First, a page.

Minimum Wage Jobs (Part 1 of 3)

20 03 2011

Note:  This post on minimum wage jobs ended up being a pretty long piece, so I divided it into three pieces that will consecutively go up over the next few days.  Also, a disclaimer…  Obviously I am not the end-all, be-all authority on this topic and only have limited insight into the culture and norms of minimum wage jobs.  The following three posts reflect only my experience in this area and what I gathered from it.

During December and January, I had the fun, interesting and occasionally unpleasant experience of working my first hourly minimum wage job (MWJ).  Growing up, I worked plenty of jobs that paid a pittance: babysitting, front desk staff, camp counselor and so forth.  But these were all part-time, informal arrangements that didn’t begin to prepare me for the hourly minimum wage culture that I experienced this past winter.

Obviously MWJs is a very large category that includes many types of employment.  Most of my comments below tie into my experience working as a coach at a local gymnastics facility.

There are definitely pros to working in MWJ positions.  First, it’s nice to have a clear schedule that outlines when you are expected to work and what your job responsibilities specifically are.  There are no phone calls from the boss on the weekend and no pressure to take your work home with you at night. Your time is valued and you are paid for each hour worked.

Second, the work environment is usually more relaxed.  When you’re not making the big bucks, there have to be other draws to employment and fun people usually do the trick.  Business suits aren’t required and – if there is anything more than a suggested dress code – your employer is required to provide a uniform or purchase the clothing for you.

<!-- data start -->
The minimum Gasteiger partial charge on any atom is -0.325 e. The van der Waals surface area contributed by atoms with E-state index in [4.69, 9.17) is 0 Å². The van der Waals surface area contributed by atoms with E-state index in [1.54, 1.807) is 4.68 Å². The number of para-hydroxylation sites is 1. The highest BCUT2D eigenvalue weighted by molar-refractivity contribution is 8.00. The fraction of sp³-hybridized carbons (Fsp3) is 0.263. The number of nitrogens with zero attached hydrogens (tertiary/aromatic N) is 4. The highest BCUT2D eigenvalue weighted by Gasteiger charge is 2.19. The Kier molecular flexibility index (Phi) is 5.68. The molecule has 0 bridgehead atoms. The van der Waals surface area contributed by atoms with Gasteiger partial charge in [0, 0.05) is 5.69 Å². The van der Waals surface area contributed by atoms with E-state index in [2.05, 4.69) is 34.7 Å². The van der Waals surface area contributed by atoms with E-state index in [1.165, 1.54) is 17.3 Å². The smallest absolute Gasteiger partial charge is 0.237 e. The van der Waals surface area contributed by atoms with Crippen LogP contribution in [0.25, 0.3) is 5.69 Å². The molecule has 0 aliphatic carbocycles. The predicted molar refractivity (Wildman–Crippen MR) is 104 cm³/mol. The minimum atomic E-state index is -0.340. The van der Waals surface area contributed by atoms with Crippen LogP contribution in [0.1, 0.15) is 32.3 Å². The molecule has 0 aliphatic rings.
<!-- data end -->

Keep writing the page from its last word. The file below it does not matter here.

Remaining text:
Third, there is OVERTIME!  Folks in consulting, this means that when you work more than eight hours a day, you receive time and a half for your pay.  (Read that last sentence another time to let it sink in.)  Parenthetically, there are often formal or informal perks to MWJs.  For example, working at the gymnastics facility gave me access to free tumbling classes, which was a HUGE draw that outweighed a lot of the frustrations that later emerged.  Finally, any job is hard to come by these days so employment is employment and MWJs are the only type of employment that many people can land.

Stay tuned for tomorrow morning’s post that tempers this one with a slightly larger list of cons…

posted by ayo

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3 responses

20 03 2011
Michael

I can’t believe someone of your age and education has had such little exposure to work that pays overtime. It really speaks to how labor has lost so much. Everyone must fight for time and a half over 8 hours. Otherwise we’ll be back to the days of the Triangle Factory Fire in no time.

28 03 2011
amybetho

Michael, what is your background in this area? Have you worked many jobs that paid overtime? Have you personally seen changes in labor rights? Curious to hear more.

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